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  • Writer's pictureDora

Be my Valentine – no, not the Cupid kind!

This year I would like to celebrate real love: joy, compassion, and empathy. Don’t get me wrong, I don’t have anything against Cupid and the roses and teddy bears, but to me, real love is not an event once a year. It is also not restricted to a passionate embrace.

There are many different kinds of love, the love of friends, family, culture, society. Love is what holds us together in harmony; love is compassion for a stranger, empathy for suffering. Love is holding space and support during times of difficulty. That is real love, and we need real love NOW more than ever.

I stumbled onto this little Book of Joy, also available audio with outstanding performance, and right away, I knew this is the perfect book for Valentine’s day.

Through conversations between His Holiness the Dalai Lama and Archbishop Desmond Tutu, you will find simple and effective ways to fill up your heart with genuine joy and resilience. I was surprised how much the topics in this book followed my 40 Days of Introspection; even the meditations at the end of the book resemble much of the exercises that we follow at Spira.

  1. The Book of Joy is perfect as a follow up to 40 days to help you firm up your meditation practice.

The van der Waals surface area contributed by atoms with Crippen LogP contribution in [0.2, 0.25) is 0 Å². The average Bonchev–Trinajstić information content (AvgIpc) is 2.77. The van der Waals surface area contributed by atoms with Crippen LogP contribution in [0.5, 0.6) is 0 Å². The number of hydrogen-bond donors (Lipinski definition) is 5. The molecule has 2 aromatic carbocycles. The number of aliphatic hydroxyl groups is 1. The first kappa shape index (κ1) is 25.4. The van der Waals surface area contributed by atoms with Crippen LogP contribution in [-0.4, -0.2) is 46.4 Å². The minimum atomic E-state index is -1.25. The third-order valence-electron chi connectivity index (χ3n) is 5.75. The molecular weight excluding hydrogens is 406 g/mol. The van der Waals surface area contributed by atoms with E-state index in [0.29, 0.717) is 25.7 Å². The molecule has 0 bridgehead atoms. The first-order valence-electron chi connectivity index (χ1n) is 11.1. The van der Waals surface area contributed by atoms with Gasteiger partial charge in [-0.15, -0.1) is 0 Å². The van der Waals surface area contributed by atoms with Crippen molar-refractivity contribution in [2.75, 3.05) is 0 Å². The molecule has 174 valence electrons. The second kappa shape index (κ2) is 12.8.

2. It is a perfect book if you wish to find more profound joy in every day, even during tough times.

  3. It is the perfect book to remind us of the essence of love and the importance of Ubuntu – a Zulu phrase meaning that a person is a person through other people. We are all connected, and our joy is through one and another.

Here are two quotes from to book to encourage your curiosity to read more;

Celebrate Ubuntu by making meaningful connections:

“Sadness is in many ways the emotion that causes us to reach out to one another in support and solidarity. The Archbishop expressed it quite wonderfully when he explained, “We don’t really get close to others if our relationship is made up of unending hunky-dory-ness. It is the hard time, the sadness and the grief that knit us more closely together.” …. “We try so hard to separate joy and sorrow into their own boxes, but the Archbishop and Dalai Lama tell us that they are inevitably fastened together. Neither advocate the kind of fleeting happiness, often called hedonic happiness, that requires only positive states and banishes feelings like sadness to emotional exile. The kind of happiness that they describe is often called eudemonic happiness and is characterized by self-understanding, meaning, growth, and acceptance, including life’s inevitable suffering, sadness, and grief.”

Celebrate Mudita (Sympathetic Joy – being happy for other’s happiness) through this prayer:

“As for suffering, I do not wish even the slightest;

As for happiness, I am never satisfied.

In this, there is no difference between others and me.

Bless me so I may take joy in others’ happiness.

May you have a lovely Valentine’s Day – May you spread love and joy through the universe – May you have patience, strength, and grace to hold others through suffering.

Peace be with you, Namaste,



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